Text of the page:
Academic journal article Hecate

A Feminist Revolt from Within: Angela Carter's Excessiveness in 'The Infernal Desire Machines of Doctor Hoffman'

Academic journal article Hecate

A Feminist Revolt from Within: Angela Carter's Excessiveness in 'The Infernal Desire Machines of Doctor Hoffman'

Article excerpt

Angela Carter's postmodern work of fantastic fiction, The Infernal Desire Machines of Doctor Hoffman (1972), has a male central protagonist, Desiderio, but its implied author is not anti-feminist. Carter's bold depiction of female sexuality in male-dominant worlds has given rise to much debate; even nowadays, such unorthodox and detailed pornographic descriptions are still unsettling.

This paper argues that Carter's feminism shows a postmodern approach, which deconstructs the process of signification even as it is subject to it. As Linda Hutcheon avers, postmodern tactics foreground the politics of the representation of the body through parody and counter-expectation, though such feminist rebellion nevertheless remains within the patriarchy. As such, Carter's use of irony needs analysis in considering the text's effects. In particular, she uses pornography as a critique of asymmetrical gender relations. Specifically, a notion of excess saturates the novel and emerges in three aspects. First, there is a large number of female characters in the novel. In every alternative world Desiderio encounters a woman and projects his sexual fantasy onto her. Second, the narrative is imbued with graphic portrayals of sex, including blatant illustrations of sex organs. In terms of discourse, Carter delivers a stylistic hybridity--a combination of Gothic, Fantastic and Surreal. These things all act as a potential counterforce deconstructing male power.

Introduction

Angela Carter's The Infernal Desire Machines of Doctor Hoffman (1972) is a work of feminist postmodernist parody. The novel breaks down the active male/passive female dichotomy by presenting readers with an array of female characters who, while victimised by the patriarchy, embody a certain autonomy. In labelling herself as a feminist, however, Carter has incurred much controversy due to her bold depictions of female sexuality and her excessive employment of pornographic discourse. On this point Alison Lee notes that Carter "called herself a feminist, but her feminism is no more monolithic than her representations of female sexuality" (x). The text has been read as clashing with the feminist ethos of the time, since "despite Carter's public feminism, her perversely elaborate representations of female characters caught in situations of sexual domination and violence seemed at odds with the dominant wing of the Women's Liberation Movement [in the 1970s], which rejected pornography and the eroticisation of oppression" (Pitchford 410).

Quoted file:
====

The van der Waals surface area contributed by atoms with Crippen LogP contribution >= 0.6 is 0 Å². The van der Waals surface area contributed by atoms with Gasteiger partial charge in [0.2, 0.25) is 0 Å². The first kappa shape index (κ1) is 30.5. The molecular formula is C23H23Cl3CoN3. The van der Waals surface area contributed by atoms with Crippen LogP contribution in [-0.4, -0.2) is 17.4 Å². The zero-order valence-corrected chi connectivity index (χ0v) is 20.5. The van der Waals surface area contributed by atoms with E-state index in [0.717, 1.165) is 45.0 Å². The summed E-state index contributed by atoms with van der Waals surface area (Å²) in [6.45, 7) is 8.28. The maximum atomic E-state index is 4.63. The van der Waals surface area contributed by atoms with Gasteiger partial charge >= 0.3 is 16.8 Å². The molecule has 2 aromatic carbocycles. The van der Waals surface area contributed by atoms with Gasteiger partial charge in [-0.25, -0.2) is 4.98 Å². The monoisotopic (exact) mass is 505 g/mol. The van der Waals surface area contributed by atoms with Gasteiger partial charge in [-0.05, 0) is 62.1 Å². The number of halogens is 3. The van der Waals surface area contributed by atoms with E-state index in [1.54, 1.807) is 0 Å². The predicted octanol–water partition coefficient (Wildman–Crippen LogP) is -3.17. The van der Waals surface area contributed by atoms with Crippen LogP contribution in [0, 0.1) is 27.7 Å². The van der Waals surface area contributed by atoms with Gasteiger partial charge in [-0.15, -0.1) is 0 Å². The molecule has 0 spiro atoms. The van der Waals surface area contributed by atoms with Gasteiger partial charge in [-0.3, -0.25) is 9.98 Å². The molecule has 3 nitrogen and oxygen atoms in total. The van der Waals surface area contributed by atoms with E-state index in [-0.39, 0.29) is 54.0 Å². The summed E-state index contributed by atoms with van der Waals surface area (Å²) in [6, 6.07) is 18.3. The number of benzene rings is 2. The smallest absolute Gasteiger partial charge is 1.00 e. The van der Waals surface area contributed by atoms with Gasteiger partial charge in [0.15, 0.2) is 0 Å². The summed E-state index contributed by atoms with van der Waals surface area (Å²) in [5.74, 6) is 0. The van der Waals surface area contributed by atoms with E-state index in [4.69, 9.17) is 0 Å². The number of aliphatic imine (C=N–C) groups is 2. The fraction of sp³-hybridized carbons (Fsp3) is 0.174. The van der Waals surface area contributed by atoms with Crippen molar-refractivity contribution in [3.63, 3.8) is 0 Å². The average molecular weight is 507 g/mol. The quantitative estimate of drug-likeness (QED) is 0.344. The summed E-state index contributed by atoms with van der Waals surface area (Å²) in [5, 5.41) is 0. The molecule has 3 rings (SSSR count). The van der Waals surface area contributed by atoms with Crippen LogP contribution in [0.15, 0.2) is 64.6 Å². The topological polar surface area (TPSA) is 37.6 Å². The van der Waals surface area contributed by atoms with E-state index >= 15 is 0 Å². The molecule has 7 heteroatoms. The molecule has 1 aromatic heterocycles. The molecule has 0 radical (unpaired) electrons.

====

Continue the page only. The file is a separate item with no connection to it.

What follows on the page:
But Carter is a demythologiser. She is interested in myths as "they are extraordinary lies designed to make people unfree" and she considers that "all myths are products of the human mind and reflect only aspects of material human practice" (Carter, "Notes from the Front Line" 25; original emphasis). The plethora of sex scenes in Carter's novels can be attributed to their embodiment of archetypes for gender roles privileging masculine order. In The Sadeian Woman, Carter proposes the concept of "moral pornography"--suggesting that a "moral pornographer might use pornography as total demystification of the flesh and the subsequent revelation, through the infinite modulations of the sexual act, of the real relations of man and his kind" (20). This double-coding process is explicitly inscribed in Doctor Hoffman.

This essay argues that Doctor Hoffman is a postmodern parody which deconstructs the process of signification yet can never escape complicity with the system against which it aims to revolt. Although postmodernism's open-endedness and lack of resolution can make it hard for feminists to achieve activist ends (Hutcheon, The Politics of Postmodernism 174), both feminism and postmodernism view art as "a social sign inevitably and unavoidably enmeshed in other signs in systems of meaning and value," and share the goal of revealing the social nature of cultural activity (148). Penetrating to the heart of the contempt for women distorting culture and entering the realm of true atrocity, Carter employs a notion of excess to disclose asymmetrical gender relations. …

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